This is the fifth piece in a series of first-person accounts of how students are dealing with the coronavirus pandemic, written by the Reveille's opinion columnists.
There’s nothing eerier than looking at videos of an empty Times Square knowing I was there only a little over a month ago. While I was staying in Manhattan, the first case of COVID-19 in New York City was confirmed, and even saying the word “coronavirus” out loud in public was taboo. I’ll never forget the moment on the flight home when a woman loudly described me disinfecting my tray and seat as “ridiculous” and “overreactive.”
The following day, I’d be back at my retail job, interacting with hundreds of customers during my shift. Over the next couple of days, my frustration with people still visiting the mall grew as I followed the increasing amount of cases in NYC. Unbeknownst to me, in the coming weeks my multibillionaire employer would put 80,000 employees on an indefinite furlough, including all of my coworkers and me.
As classes officially moved online, I moved back into my parents’ house. Unfortunately, my loved ones and I don’t have the luxury of running away to a secluded lake house. Instead, I’m still having to avoid direct contact with my dad, who is an essential employee at a chemical plant in Geismar and has to interact with multiple people daily.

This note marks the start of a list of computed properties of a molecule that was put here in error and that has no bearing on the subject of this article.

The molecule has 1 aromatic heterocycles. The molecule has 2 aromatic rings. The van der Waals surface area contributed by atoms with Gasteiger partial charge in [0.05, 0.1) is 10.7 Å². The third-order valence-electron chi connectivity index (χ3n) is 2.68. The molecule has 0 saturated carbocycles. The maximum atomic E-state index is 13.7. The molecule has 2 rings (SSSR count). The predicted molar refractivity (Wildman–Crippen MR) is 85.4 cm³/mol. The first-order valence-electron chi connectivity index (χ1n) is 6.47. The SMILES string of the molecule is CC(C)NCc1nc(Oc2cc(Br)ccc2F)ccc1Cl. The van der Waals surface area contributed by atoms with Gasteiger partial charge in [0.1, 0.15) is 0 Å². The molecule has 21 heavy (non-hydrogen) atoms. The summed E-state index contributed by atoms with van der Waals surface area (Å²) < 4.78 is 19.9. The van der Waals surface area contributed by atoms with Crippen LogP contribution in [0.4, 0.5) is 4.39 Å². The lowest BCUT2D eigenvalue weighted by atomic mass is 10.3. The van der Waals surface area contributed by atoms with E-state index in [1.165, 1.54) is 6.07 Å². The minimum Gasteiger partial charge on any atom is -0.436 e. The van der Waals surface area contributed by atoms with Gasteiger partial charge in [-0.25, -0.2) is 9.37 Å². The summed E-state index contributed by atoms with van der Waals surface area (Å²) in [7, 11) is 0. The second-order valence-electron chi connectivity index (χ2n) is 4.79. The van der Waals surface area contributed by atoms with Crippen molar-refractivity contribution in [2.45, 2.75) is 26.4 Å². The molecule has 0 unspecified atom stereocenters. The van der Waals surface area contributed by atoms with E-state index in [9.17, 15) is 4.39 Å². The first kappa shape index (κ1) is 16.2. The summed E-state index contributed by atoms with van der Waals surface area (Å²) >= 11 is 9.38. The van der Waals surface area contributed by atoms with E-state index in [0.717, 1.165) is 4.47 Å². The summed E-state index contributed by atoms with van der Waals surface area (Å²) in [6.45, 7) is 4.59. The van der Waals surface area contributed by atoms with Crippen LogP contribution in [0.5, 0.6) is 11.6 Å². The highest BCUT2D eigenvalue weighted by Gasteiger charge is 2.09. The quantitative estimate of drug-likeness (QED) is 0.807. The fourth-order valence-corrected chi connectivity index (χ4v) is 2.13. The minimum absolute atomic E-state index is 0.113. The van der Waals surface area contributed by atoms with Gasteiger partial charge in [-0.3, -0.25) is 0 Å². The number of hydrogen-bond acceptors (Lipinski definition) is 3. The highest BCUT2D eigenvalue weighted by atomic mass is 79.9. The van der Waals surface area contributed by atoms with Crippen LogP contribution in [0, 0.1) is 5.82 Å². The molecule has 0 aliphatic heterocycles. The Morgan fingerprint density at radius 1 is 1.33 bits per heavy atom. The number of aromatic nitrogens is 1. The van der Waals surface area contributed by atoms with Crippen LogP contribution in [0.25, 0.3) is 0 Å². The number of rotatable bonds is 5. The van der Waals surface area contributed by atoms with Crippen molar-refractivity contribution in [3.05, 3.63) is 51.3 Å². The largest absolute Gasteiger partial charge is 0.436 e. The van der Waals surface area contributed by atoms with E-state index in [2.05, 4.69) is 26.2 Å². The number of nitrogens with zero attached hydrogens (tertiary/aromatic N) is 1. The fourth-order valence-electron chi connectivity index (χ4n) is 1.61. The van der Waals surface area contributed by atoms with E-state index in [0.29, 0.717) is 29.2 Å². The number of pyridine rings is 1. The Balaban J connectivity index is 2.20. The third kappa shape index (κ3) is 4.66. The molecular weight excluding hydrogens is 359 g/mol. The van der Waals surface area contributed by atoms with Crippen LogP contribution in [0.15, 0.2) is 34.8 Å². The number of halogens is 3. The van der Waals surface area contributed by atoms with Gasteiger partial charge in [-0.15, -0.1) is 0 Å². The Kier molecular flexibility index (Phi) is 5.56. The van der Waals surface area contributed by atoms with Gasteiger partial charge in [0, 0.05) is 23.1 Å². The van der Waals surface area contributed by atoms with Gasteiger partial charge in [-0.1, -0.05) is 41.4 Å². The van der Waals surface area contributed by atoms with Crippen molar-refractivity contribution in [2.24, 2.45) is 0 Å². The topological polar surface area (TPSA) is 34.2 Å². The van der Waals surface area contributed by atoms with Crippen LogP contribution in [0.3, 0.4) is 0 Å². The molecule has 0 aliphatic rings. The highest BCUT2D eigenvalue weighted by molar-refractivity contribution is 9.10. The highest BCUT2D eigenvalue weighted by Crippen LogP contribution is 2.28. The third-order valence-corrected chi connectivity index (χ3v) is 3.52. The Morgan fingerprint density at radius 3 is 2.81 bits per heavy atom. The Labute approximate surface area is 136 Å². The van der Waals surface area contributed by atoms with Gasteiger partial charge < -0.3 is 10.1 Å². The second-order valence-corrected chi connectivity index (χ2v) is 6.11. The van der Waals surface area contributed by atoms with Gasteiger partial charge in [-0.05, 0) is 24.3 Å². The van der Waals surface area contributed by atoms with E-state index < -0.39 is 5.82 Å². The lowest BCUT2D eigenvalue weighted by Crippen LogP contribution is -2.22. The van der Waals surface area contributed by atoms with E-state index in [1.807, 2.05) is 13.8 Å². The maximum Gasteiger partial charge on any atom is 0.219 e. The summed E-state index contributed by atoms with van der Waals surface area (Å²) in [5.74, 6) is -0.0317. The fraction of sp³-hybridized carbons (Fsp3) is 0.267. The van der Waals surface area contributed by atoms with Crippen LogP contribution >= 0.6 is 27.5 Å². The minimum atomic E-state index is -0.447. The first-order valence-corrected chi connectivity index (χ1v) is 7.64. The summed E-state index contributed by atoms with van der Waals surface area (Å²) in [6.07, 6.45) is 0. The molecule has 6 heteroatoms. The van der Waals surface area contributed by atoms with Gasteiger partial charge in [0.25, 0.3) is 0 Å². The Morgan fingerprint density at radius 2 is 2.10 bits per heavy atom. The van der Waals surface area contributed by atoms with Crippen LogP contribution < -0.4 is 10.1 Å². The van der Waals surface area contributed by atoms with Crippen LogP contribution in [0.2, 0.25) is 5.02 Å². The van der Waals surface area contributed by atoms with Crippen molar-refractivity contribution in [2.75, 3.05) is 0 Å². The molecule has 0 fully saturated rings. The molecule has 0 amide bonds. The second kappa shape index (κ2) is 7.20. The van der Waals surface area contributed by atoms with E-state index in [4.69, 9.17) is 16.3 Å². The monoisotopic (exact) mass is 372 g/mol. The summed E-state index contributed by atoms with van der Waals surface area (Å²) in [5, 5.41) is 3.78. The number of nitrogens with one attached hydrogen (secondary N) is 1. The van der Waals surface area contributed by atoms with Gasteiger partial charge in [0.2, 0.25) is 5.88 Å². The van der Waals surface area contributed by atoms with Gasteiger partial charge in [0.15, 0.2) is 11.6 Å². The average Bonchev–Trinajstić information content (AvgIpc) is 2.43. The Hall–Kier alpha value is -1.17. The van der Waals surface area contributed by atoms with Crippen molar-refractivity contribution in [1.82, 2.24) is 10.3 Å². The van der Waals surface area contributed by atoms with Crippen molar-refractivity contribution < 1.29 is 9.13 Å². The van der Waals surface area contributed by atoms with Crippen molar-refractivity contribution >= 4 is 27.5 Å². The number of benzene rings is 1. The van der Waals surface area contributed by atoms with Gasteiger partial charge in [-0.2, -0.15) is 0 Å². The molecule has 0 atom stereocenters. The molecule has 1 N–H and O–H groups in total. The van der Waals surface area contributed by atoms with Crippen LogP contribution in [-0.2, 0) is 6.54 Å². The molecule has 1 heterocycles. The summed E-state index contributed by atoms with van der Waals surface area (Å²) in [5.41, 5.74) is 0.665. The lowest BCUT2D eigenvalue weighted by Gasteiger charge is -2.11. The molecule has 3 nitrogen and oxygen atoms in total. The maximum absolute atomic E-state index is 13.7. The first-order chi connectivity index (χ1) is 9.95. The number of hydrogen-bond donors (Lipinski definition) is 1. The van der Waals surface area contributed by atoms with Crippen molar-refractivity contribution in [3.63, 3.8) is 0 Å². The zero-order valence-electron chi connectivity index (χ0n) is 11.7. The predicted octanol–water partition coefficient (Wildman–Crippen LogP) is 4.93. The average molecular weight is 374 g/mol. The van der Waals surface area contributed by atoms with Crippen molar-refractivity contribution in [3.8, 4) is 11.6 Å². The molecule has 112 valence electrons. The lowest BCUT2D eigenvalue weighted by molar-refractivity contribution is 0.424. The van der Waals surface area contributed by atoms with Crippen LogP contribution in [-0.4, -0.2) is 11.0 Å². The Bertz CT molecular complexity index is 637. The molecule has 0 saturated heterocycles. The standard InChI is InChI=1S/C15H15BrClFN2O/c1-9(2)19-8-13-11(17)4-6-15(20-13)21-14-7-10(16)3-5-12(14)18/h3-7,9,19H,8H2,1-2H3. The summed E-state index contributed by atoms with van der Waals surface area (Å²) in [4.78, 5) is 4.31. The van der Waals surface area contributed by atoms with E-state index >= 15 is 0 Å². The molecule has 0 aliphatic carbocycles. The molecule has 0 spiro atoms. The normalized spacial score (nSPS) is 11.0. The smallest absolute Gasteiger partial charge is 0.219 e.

My sister, a hairstylist, is also out of work indefinitely and is struggling to get accepted for unemployment as a small business owner. As she stays home to take care of her 8-month-old son and 4-year-old daughter, her husband is having to work all day to provide for them. FaceTime has come in handy as a way to spend time with my niece and nephew, but sometimes Paw Patrol is more important than me.
Before this, I spent most of my days at my boyfriend’s house. However, since he’s a manager at a large grocery store chain and an essential employee, we haven’t seen each other face to face in a month. We talk every day about how it’s inevitable that he’ll be infected, and even though I try to convince him to quit or just stay home, rent is still due at the first of every month.
These experiences have made me realize what a luxury it is to be able to consciously make the decision to social distance. The idea of being able to carelessly watch Netflix all day and complain about it online baffles me. Meanwhile, the people still required to work with the public are risking their health daily in order to keep up their income and support their families.
It makes you question how disproportionately this virus is affecting the lower working class. Though my middle class family is suffering, it's much worse for the people with low-wage jobs and little-to-no healthcare. It’s a privilege to be able to stay at home without worrying about finances, and more people should be thankful that their only gripe is with being bored.
Gabrielle Martinez is a 19-year-old mass communication freshman from Gonzales, Louisiana.